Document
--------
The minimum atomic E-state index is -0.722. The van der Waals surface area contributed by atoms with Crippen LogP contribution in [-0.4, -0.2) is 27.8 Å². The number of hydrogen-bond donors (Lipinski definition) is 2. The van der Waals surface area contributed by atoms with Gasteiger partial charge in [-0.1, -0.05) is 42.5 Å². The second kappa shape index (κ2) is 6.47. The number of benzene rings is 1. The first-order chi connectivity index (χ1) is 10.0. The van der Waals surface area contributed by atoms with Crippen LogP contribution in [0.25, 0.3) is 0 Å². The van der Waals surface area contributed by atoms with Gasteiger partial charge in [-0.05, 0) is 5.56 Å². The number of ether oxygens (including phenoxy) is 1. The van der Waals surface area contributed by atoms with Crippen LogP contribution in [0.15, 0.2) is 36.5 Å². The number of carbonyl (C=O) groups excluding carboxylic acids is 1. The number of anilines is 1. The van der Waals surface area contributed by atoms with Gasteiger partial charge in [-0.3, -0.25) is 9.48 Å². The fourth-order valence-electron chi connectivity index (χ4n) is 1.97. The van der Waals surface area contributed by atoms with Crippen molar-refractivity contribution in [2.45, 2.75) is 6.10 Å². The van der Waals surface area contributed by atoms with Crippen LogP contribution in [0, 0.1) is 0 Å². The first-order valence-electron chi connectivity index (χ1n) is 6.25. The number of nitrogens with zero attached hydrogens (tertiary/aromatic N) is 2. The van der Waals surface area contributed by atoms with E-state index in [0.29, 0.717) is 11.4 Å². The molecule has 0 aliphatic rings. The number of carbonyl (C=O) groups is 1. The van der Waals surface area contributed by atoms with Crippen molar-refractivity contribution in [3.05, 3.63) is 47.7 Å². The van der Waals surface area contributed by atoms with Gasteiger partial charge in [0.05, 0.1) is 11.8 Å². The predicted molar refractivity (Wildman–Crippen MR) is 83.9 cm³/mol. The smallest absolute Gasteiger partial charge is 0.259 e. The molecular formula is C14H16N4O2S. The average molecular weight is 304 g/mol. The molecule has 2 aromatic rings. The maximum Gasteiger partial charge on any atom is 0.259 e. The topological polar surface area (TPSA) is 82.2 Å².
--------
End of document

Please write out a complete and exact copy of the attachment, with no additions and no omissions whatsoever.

The minimum atomic E-state index is -0.722. The van der Waals surface area contributed by atoms with Crippen LogP contribution in [-0.4, -0.2) is 27.8 Å². The number of hydrogen-bond donors (Lipinski definition) is 2. The van der Waals surface area contributed by atoms with Gasteiger partial charge in [-0.1, -0.05) is 42.5 Å². The second kappa shape index (κ2) is 6.47. The number of benzene rings is 1. The first-order chi connectivity index (χ1) is 10.0. The van der Waals surface area contributed by atoms with Crippen LogP contribution in [0.25, 0.3) is 0 Å². The van der Waals surface area contributed by atoms with Gasteiger partial charge in [-0.05, 0) is 5.56 Å². The number of ether oxygens (including phenoxy) is 1. The van der Waals surface area contributed by atoms with Crippen LogP contribution in [0.15, 0.2) is 36.5 Å². The number of carbonyl (C=O) groups excluding carboxylic acids is 1. The number of anilines is 1. The van der Waals surface area contributed by atoms with Gasteiger partial charge in [-0.3, -0.25) is 9.48 Å². The fourth-order valence-electron chi connectivity index (χ4n) is 1.97. The van der Waals surface area contributed by atoms with Crippen molar-refractivity contribution in [2.45, 2.75) is 6.10 Å². The van der Waals surface area contributed by atoms with Crippen LogP contribution in [0, 0.1) is 0 Å². The first-order valence-electron chi connectivity index (χ1n) is 6.25. The number of nitrogens with zero attached hydrogens (tertiary/aromatic N) is 2. The van der Waals surface area contributed by atoms with E-state index in [0.29, 0.717) is 11.4 Å². The molecule has 0 aliphatic rings. The number of carbonyl (C=O) groups is 1. The van der Waals surface area contributed by atoms with Crippen molar-refractivity contribution in [3.05, 3.63) is 47.7 Å². The van der Waals surface area contributed by atoms with Gasteiger partial charge in [0.05, 0.1) is 11.8 Å². The predicted molar refractivity (Wildman–Crippen MR) is 83.9 cm³/mol. The smallest absolute Gasteiger partial charge is 0.259 e. The molecular formula is C14H16N4O2S. The average molecular weight is 304 g/mol. The molecule has 2 aromatic rings. The maximum Gasteiger partial charge on any atom is 0.259 e. The topological polar surface area (TPSA) is 82.2 Å².